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Why it's hard to get into indie games

3 min read

As you may be aware, we have published our first game: The Last Stand. Now that we are bonafide indie game developers, we can talk about some of the issues with indie gaming.

I’m quite willing to accept that indie games will not have traditional graphics, or even physics engines. Sometimes they will, but it’s not part of my expectation.  That said, I do expect an interesting game. If I want a predictable type of game, I will buy it from the big studios who have the time and money to make it polished. With indie games, I’m looking for something unique.

Let’s look at some big success stories in indie gaming: Minecraft, Bastion, Terraria, Super Meat Boy. They might not all look the prettiest, but they offer something to the market that wasn’t there before. Also, they simply wouldn’t work if released from traditional development houses – can you imagine EA making Minecraft? It would be filled with micro transactions, DLCs and sequels.
Then there’s the issue of quantity. There are tons of indie games out there. Ridiculous amounts of games. Not all of them are great, but there certainly it quantity. Which brings in the issue of finding the signal in the noise. How do you know which games are good? How do you even find out about these games? I do my best to keep my ear to the ground about awesome indie games, but I’m still often behind on them. How is the average gamer supposed to find and support indie games?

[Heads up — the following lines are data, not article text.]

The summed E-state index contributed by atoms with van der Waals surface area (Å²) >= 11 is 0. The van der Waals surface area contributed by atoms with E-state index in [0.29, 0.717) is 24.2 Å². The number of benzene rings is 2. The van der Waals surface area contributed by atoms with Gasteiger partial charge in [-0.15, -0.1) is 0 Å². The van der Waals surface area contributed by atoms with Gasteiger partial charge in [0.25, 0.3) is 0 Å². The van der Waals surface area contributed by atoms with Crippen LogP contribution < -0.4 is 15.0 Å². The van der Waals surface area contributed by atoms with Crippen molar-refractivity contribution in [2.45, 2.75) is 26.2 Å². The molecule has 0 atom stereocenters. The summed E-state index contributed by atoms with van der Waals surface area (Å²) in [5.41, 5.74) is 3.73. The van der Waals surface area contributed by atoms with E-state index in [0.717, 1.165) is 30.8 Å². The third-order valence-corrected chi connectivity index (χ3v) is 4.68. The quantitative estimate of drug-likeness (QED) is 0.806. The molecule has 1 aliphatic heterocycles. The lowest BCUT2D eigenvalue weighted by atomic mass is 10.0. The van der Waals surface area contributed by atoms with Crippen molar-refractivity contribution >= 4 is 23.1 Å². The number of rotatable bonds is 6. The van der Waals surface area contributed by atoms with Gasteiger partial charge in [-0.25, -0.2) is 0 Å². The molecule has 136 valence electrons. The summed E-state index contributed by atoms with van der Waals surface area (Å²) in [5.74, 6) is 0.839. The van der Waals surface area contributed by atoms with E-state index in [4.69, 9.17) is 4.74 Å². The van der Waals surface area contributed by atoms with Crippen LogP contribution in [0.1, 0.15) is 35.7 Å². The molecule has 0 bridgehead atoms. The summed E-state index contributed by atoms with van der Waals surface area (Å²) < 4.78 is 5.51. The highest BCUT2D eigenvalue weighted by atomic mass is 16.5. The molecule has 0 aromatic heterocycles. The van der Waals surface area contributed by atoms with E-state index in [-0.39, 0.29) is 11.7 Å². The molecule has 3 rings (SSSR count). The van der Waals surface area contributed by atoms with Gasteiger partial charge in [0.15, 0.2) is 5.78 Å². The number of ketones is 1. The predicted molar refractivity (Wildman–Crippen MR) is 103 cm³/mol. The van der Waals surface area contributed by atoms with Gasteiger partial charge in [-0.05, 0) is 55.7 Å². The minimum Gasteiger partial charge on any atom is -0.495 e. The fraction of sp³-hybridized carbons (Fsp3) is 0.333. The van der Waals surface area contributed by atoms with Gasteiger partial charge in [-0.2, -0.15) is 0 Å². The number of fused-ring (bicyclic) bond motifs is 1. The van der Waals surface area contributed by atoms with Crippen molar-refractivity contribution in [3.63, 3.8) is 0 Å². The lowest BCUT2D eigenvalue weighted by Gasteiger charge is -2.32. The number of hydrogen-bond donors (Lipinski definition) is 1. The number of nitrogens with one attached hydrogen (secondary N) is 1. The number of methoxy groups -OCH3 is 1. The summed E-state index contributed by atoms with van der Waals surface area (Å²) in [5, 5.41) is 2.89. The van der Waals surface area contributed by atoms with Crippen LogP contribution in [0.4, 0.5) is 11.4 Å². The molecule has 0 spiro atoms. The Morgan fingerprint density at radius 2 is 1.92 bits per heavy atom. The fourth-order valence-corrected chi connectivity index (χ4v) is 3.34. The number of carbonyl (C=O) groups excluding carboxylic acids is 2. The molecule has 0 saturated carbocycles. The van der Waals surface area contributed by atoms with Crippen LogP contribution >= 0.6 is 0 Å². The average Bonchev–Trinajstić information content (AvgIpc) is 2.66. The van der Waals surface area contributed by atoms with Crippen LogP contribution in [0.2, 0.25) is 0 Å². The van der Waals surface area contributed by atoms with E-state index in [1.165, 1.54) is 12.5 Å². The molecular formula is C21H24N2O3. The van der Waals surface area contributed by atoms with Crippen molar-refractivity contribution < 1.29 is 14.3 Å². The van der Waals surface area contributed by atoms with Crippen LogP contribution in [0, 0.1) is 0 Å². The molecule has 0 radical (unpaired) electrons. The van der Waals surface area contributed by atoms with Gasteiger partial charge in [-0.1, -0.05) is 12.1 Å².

Most people go to the “best selling” section – if everyone else is buying it, it must be good… right? I decided to check out the all-time best-selling indie games on the Xbox marketplace. There we can find such amazing titles as “Baby Maker Extreme“, “A Perfect Massage” and “Try Not to Fart“. These might be funny, unique or relaxing games, but they certainly won’t appeal to someone looking for a ‘real’ game.
Finally, there’s the issue of distribution. Despite being a proponent of indie games, I have never purchased one for my console. I only purchase indie games through Steam, that just seems to be the way it works out. PlayStation may continually tout their indie credentials and Xbox has had huge success with their indie games.  However, some developers simply find it easier and more cost effective to only develop for PC (and occasionally Mac and Linux). In the end, the same problem comes to the fore – how to find the good games, whatever platform they may be on.
Are you an indie gamer?  What draws you to the non-AAA titles, and how do you find them?

Last Updated: August 15, 2013

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